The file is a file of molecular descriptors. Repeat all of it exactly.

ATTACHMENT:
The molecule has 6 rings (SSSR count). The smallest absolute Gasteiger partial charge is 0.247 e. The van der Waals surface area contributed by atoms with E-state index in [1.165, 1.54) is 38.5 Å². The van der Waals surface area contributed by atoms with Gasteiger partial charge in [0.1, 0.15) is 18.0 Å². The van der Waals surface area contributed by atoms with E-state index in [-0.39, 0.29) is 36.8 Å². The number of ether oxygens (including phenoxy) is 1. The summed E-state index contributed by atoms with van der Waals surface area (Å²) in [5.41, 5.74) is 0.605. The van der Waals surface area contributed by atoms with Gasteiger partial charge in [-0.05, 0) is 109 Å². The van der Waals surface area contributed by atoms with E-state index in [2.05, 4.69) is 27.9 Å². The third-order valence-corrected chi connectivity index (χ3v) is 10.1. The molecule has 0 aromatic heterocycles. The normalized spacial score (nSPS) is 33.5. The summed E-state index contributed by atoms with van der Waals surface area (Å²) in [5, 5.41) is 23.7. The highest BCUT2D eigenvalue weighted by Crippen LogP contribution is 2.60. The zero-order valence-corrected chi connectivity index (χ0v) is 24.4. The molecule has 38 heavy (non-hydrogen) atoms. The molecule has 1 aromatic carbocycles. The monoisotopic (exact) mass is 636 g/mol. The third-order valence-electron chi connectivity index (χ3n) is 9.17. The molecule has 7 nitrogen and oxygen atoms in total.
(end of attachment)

The molecule has 6 rings (SSSR count). The smallest absolute Gasteiger partial charge is 0.247 e. The van der Waals surface area contributed by atoms with E-state index in [1.165, 1.54) is 38.5 Å². The van der Waals surface area contributed by atoms with Gasteiger partial charge in [0.1, 0.15) is 18.0 Å². The van der Waals surface area contributed by atoms with E-state index in [-0.39, 0.29) is 36.8 Å². The number of ether oxygens (including phenoxy) is 1. The summed E-state index contributed by atoms with van der Waals surface area (Å²) in [5.41, 5.74) is 0.605. The van der Waals surface area contributed by atoms with Gasteiger partial charge in [-0.05, 0) is 109 Å². The van der Waals surface area contributed by atoms with E-state index in [2.05, 4.69) is 27.9 Å². The third-order valence-corrected chi connectivity index (χ3v) is 10.1. The molecule has 0 aromatic heterocycles. The normalized spacial score (nSPS) is 33.5. The summed E-state index contributed by atoms with van der Waals surface area (Å²) in [5, 5.41) is 23.7. The highest BCUT2D eigenvalue weighted by Crippen LogP contribution is 2.60. The zero-order valence-corrected chi connectivity index (χ0v) is 24.4. The molecule has 38 heavy (non-hydrogen) atoms. The molecule has 1 aromatic carbocycles. The monoisotopic (exact) mass is 636 g/mol. The third-order valence-electron chi connectivity index (χ3n) is 9.17. The molecule has 7 nitrogen and oxygen atoms in total.